Numerous studies suggest that TGRs may be able to slow or reduce the progression of fungal diseases. This could mean less money spent on treating tree diseases, which can be especially common in the Puget Sound area, thanks to all the moisture in the air.

How Do Growth Regulators Work?

To understand how TGRs work, you need to know how trees communicate internally. A tree communicates by moving chemicals. Different parts of the tree can communicate by sending chemical signals.

TGRs are chemicals, applied by a plant health care specialist, that a tree takes up through its roots. These chemicals become signals, sent throughout the tree, that suppress growth.

They don’t stop tree growth. They just slow it dramatically for about 2-3 years. Tree growth regulators are used by many municipalities to manage large numbers of trees in public places, like along city streets or in public parks.

But homeowners can benefit from them as well to make tree maintenance much easier and prevent damage to structures like driveways and sidewalks.

Trees lining a Seattle street showing the difference between trees treated with TGRs and those that haven’t been treated.

Other Benefits of Using Growth Regulators

Not only can growth regulators save you money on tree care, but they can provide numerous other benefits as well. Here are a few more reasons to consider using TGRs on your property.

Growth Regulators Support Tree Health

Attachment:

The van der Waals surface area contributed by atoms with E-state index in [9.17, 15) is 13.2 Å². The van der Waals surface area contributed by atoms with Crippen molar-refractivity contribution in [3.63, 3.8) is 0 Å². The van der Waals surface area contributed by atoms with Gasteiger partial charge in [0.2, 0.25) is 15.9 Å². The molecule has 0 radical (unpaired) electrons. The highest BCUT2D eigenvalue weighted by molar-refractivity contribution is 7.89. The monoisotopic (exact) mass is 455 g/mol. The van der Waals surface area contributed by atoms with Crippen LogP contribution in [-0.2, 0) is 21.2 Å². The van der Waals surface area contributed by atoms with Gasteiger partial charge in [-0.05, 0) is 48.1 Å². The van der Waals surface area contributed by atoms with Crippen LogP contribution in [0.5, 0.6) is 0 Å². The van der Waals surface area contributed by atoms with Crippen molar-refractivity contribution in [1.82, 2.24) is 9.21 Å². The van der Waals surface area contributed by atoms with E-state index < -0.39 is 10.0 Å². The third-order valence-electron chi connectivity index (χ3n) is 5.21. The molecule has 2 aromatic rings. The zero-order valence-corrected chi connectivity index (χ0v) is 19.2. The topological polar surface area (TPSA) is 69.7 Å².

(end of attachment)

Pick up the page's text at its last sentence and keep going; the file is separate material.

With TGRs, trees become healthier. They spend less energy producing new branches and leaves, and instead focus that energy on stockpiling defensive compounds within the tree, making it more capable of fighting off pests and diseases.

The excess energy also encourages fibrous root growth, allowing the tree more opportunities to take in nutrients from the soil.

Helps Trees Better Adapt to Poor Soil and Drought

TGRs can help trees better adapt to poor, nutrient-deficient soil. They also help trees manage water use more efficiently, so they are more capable of withstanding drought than non-treated trees. This helps trees remain healthy during Seattle’s hot, dry summers.

Prepare Trees For Upcoming Stress

Arborists often employ the use of TGRs on trees that are expected to undergo considerable stress in the future. For example, if the roots of a tree need to be trimmed for a construction project, the tree may be treated with a growth regulator beforehand. This pre-stress conditioning can help the tree recover and adapt more quickly, rather than succumb to stress.

More Vibrant, Beautiful Leaves

Trees treated with TGRs are known to have darker, greener leaves than untreated trees, making them more aesthetically pleasing. This is due to an increased concentration of chlorophyll in the leaves of treated trees.

Healthy trees in a Seattle yard thriving, even during the dry season, thanks to TGRs.

How to Apply Growth Regulators

Growth regulators are best applied by trained plant health care specialists. For example, at Seattle Tree Care, treatment rates are personally prescribed by an ISA Certified Arborist project manager. Before recommending treatment, they’ll consider the tree species’ sensitivity to growth retardants, the diameter at standard height (DSH), the tree’s overall health and condition, and the tree’s relative location on your property.